The area is near the top of the Great Dividing Range.

 

Monument Hill, a short distance west of the crash site, rises to 480m above sea level.

 

Police have sealed off the area and are awaiting the arrival of crash investigators.

 

http://www.news.com.au/story/0,23599,22169185-2,00.html

 

-------------------

 

Media releases: 09 November 2009 - 2009/13: Pilots reminded to be aware when operating in areas of known or forecast turbulence (Media releases: 09 November 2009 - 2009/13: Pilots reminded to be aware when operating in areas of known or forecast turbulence)

 

Media Release

 

2009/13: Pilots reminded to be aware when operating in areas of known or forecast turbulence

 

09 November 2009

 

The investigation of an in-flight breakup that occurred near Clombinane, Victoria on 31 July 2007 has found that it most likely resulted from an encounter with localised and intense turbulence, from an elevator control input, or from a combination of both. The accident resulted in the death of the pilot and passenger on board the Rockwell International Aero Commander 500-S aircraft on a business flight from Essendon Airport to Shepparton.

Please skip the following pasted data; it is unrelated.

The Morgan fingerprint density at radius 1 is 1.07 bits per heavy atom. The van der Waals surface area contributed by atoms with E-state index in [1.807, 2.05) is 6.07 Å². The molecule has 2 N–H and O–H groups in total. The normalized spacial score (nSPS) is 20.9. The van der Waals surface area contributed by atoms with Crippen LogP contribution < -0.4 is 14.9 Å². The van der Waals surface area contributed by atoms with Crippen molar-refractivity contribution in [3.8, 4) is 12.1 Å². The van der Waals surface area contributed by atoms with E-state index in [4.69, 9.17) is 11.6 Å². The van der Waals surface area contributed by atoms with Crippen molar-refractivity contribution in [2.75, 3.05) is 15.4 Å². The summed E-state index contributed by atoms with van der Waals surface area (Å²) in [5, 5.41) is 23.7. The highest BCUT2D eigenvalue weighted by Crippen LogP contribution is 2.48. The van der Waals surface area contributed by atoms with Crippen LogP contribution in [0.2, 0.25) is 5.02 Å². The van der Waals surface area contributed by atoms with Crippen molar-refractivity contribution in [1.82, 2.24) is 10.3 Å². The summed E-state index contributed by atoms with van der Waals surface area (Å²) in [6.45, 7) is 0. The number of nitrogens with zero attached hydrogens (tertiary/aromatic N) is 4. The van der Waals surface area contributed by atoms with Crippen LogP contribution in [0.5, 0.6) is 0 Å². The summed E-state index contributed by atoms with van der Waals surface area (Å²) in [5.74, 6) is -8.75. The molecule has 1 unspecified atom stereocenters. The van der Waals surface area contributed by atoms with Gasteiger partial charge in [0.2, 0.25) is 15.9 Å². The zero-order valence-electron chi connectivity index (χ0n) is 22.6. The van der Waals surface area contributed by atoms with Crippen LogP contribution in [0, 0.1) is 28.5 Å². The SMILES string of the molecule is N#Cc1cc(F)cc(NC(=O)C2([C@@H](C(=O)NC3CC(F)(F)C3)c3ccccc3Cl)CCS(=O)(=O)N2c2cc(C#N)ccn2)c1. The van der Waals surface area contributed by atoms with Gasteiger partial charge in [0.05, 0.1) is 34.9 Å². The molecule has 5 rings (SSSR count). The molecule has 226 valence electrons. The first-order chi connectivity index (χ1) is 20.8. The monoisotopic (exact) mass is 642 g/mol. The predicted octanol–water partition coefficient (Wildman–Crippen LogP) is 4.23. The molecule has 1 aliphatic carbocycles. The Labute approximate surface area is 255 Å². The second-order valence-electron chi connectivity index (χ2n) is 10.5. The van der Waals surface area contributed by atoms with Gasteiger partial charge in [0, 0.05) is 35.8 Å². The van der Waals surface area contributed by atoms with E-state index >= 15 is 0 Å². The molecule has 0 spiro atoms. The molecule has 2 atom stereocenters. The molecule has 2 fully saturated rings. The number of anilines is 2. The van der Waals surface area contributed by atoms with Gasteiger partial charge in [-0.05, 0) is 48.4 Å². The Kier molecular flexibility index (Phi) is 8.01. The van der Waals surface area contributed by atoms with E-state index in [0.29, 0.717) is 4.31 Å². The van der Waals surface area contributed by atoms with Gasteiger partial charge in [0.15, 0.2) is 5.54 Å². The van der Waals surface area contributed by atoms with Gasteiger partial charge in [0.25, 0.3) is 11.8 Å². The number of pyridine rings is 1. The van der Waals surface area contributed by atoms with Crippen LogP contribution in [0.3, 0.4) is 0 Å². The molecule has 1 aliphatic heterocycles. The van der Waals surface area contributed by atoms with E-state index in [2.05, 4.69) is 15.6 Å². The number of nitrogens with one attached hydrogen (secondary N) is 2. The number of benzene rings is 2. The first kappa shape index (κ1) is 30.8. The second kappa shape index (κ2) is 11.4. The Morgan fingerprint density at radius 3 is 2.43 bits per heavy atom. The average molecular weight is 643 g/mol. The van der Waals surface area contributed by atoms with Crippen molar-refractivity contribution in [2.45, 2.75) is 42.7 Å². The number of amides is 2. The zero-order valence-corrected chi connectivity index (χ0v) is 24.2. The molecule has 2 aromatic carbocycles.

As a result of its investigation, the Australian Transport Safety Bureau reissued the publication Mountain Wave Turbulence (available for download at www.atsb.gov.au (Mountain wave turbulence)), distributed the investigation report to all Australian operators of the Aero Commander aircraft, and issued a safety advisory notice to aircraft operators and pilots. That notice encouraged aircraft operators to review their procedures to ensure an appropriate awareness amongst operating personnel of the implications for aircraft performance of the combination of aircraft weights and speed, and of the ambient conditions; in particular, when flying in, or near areas of forecast severe turbulence.